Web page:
1. A good pedal, and a Pugsley defeat the lingering affects of "The Swine"!!!!!!!!
    Glad your feeling better!


  2. Anonymous3:50 AM

    Be careful, pneumonia is the flu's best friend right after the flu! 10 years ago I got outside to sweat out the end of the flu and ended up in the hospital for a week!

  3. Glad you're feeling better, Jill!

    I've been devouring Ghost Trails whenever I get a half hour to curl up on the couch with a blanket. Just reading about your time out in the sub-zero wind made me get up and find a second blanket to wrap myself in! I kept having sympathetic fears that my feet were getting frost bite just sitting in my cozy living room. You're writing is so descriptive and heartfelt.

    It sounds like tour divide writing has been a good experience for you! I hope it's therapeutic and fun. I also hope you WILL turn it into a book - with pictures!

  4. Richard6:03 AM

    Glad you survived The Swine; we'd be lost without your blog. Take it easy for a while and work on the Divide book. Hope you find a publisher.

  5. We're looking forward to seeing you at the White Mountains 100... the oh-so frozen north is calling!

  6. You can stay on the treadmill for 30 fricking minutes? Impressive.

  7. Anonymous is right about being careful. Pay attention and if you start spiking a fever again or become severely short of breath, get to a Dr. It's NOT anything to try to manage on your own.

  8. Anonymous6:55 PM

    Can't wait for the book. How many words?

  9. Saw the news about the paper. Hope you're doing OK.

  10. Hi,Jill,
    I'm down here in Texas and enjoy reading your blog. Just wanted to say I'm glad your feeling better! Take care.

    You amaze me! I groan about the little bit of winter that we get down here. I can not even imagine riding in the kind of cold you all have.

  11. Welcome back Jill.

    Got the book and it is my flight reading material to Nevada and Colorado next week!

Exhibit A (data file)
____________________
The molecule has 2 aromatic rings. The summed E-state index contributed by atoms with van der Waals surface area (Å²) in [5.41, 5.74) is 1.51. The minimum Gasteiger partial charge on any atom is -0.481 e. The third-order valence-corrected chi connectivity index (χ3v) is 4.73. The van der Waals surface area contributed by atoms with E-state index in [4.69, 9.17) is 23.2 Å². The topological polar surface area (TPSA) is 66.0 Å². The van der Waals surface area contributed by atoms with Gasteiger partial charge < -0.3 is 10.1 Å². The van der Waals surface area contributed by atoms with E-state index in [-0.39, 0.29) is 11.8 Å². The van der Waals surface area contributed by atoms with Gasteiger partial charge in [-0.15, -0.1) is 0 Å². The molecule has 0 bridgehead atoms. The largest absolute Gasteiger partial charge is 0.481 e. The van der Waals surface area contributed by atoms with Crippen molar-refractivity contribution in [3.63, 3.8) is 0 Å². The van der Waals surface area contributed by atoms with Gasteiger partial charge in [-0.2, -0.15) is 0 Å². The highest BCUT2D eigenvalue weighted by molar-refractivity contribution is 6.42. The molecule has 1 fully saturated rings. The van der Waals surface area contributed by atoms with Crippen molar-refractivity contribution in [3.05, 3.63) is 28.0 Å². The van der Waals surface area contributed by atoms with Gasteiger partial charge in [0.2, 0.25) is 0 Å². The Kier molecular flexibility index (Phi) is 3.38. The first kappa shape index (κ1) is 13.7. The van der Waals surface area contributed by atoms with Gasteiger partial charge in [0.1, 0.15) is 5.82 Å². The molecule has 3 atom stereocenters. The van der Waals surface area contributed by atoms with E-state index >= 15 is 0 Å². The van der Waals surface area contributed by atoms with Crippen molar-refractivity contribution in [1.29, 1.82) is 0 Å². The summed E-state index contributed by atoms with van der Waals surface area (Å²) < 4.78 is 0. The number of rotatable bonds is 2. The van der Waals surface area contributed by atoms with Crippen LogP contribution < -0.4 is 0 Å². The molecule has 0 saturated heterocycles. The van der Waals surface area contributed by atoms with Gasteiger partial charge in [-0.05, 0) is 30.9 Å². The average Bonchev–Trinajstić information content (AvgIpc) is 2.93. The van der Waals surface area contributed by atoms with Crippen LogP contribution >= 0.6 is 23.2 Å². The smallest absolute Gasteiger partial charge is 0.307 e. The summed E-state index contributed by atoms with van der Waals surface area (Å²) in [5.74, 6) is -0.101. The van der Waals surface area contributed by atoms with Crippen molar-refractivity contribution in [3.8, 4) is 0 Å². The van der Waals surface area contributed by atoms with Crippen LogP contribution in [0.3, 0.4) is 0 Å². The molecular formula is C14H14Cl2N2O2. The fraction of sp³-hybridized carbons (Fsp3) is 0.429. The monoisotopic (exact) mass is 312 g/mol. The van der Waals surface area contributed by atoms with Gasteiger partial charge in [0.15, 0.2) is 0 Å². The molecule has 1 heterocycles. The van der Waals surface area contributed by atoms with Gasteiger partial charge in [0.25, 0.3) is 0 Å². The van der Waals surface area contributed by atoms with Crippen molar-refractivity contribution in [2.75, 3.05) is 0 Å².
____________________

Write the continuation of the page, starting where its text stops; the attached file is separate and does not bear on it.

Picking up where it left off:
Get well and you are right nothing like a ride to cure the ills!

  12. dinglearm1:38 PM

    welcome back. Can't wait to read your latest writing no matter what form it is in......

  13. Glad to hear you're feeling better. Good luck with the book. Any thoughts on a title? Can't wait to read it!

  14. Wow, fantastic pictures. I like your blog. I put a link to your blog from mine. I'm "Cactus" MTBiker from Verona (North East of Italy - famous to be town of Romeo and Juliet -). Sunday I'll be out in our mountains for a ride with some other bikers. We expect snow by 1000am and we will start our ride at 0815am. We'll see. We are not in Alaska but Alps are good too. All the best and if you want, come to visit my blog.

  15. Nothing feels better then a ride after a bout of flu or a bad cold.

    Off the couch, starting to feel normal again - being outside once again.

    Great blog you have going here.

  16. good stuff. I used to think I was "odd" for riding in blizzard conditions out here in Boulder CO during winter. reading you... I feel "normal." now a ride on snow/ice feels fine. I'd be curious to know what kind of rig you're riding (tires/wheels/size, frame, brakes, etc); maybe a post on equipment?

  17. The blessings of vaccination.